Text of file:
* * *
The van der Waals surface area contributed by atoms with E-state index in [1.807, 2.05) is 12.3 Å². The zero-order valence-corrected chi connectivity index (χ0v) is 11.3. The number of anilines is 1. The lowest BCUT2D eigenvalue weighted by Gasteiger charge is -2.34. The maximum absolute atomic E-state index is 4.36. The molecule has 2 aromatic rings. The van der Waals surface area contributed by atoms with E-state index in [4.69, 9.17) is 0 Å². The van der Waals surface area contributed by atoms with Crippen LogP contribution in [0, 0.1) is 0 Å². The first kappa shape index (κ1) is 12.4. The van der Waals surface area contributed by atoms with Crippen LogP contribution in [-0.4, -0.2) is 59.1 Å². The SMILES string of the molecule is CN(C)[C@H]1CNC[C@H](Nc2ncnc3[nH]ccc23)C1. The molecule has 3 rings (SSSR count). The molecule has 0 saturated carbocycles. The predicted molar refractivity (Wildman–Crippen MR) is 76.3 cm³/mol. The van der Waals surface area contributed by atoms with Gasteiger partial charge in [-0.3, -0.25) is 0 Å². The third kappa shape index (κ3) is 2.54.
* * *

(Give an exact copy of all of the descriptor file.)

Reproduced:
The van der Waals surface area contributed by atoms with E-state index in [1.807, 2.05) is 12.3 Å². The zero-order valence-corrected chi connectivity index (χ0v) is 11.3. The number of anilines is 1. The lowest BCUT2D eigenvalue weighted by Gasteiger charge is -2.34. The maximum absolute atomic E-state index is 4.36. The molecule has 2 aromatic rings. The van der Waals surface area contributed by atoms with E-state index in [4.69, 9.17) is 0 Å². The van der Waals surface area contributed by atoms with Crippen LogP contribution in [0, 0.1) is 0 Å². The first kappa shape index (κ1) is 12.4. The van der Waals surface area contributed by atoms with Crippen LogP contribution in [-0.4, -0.2) is 59.1 Å². The SMILES string of the molecule is CN(C)[C@H]1CNC[C@H](Nc2ncnc3[nH]ccc23)C1. The molecule has 3 rings (SSSR count). The molecule has 0 saturated carbocycles. The predicted molar refractivity (Wildman–Crippen MR) is 76.3 cm³/mol. The van der Waals surface area contributed by atoms with Gasteiger partial charge in [-0.3, -0.25) is 0 Å². The third kappa shape index (κ3) is 2.54.